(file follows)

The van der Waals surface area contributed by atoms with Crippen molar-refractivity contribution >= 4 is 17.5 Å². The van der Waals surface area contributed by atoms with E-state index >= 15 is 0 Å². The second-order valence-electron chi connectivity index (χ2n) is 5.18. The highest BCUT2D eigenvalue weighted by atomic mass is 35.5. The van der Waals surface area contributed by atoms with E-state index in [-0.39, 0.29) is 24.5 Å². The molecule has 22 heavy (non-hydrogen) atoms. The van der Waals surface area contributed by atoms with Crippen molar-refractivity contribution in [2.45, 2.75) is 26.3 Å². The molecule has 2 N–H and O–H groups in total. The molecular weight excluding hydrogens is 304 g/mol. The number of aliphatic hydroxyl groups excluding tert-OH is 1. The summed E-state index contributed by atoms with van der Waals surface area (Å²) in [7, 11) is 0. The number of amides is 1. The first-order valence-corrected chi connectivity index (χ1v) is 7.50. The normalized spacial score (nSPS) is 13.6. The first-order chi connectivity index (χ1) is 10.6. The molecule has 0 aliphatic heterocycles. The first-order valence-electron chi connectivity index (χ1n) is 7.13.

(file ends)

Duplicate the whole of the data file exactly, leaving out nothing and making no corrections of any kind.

The van der Waals surface area contributed by atoms with Crippen molar-refractivity contribution >= 4 is 17.5 Å². The van der Waals surface area contributed by atoms with E-state index >= 15 is 0 Å². The second-order valence-electron chi connectivity index (χ2n) is 5.18. The highest BCUT2D eigenvalue weighted by atomic mass is 35.5. The van der Waals surface area contributed by atoms with E-state index in [-0.39, 0.29) is 24.5 Å². The molecule has 22 heavy (non-hydrogen) atoms. The van der Waals surface area contributed by atoms with Crippen molar-refractivity contribution in [2.45, 2.75) is 26.3 Å². The molecule has 2 N–H and O–H groups in total. The molecular weight excluding hydrogens is 304 g/mol. The number of aliphatic hydroxyl groups excluding tert-OH is 1. The summed E-state index contributed by atoms with van der Waals surface area (Å²) in [7, 11) is 0. The number of amides is 1. The first-order valence-corrected chi connectivity index (χ1v) is 7.50. The normalized spacial score (nSPS) is 13.6. The first-order chi connectivity index (χ1) is 10.6. The molecule has 0 aliphatic heterocycles. The first-order valence-electron chi connectivity index (χ1n) is 7.13.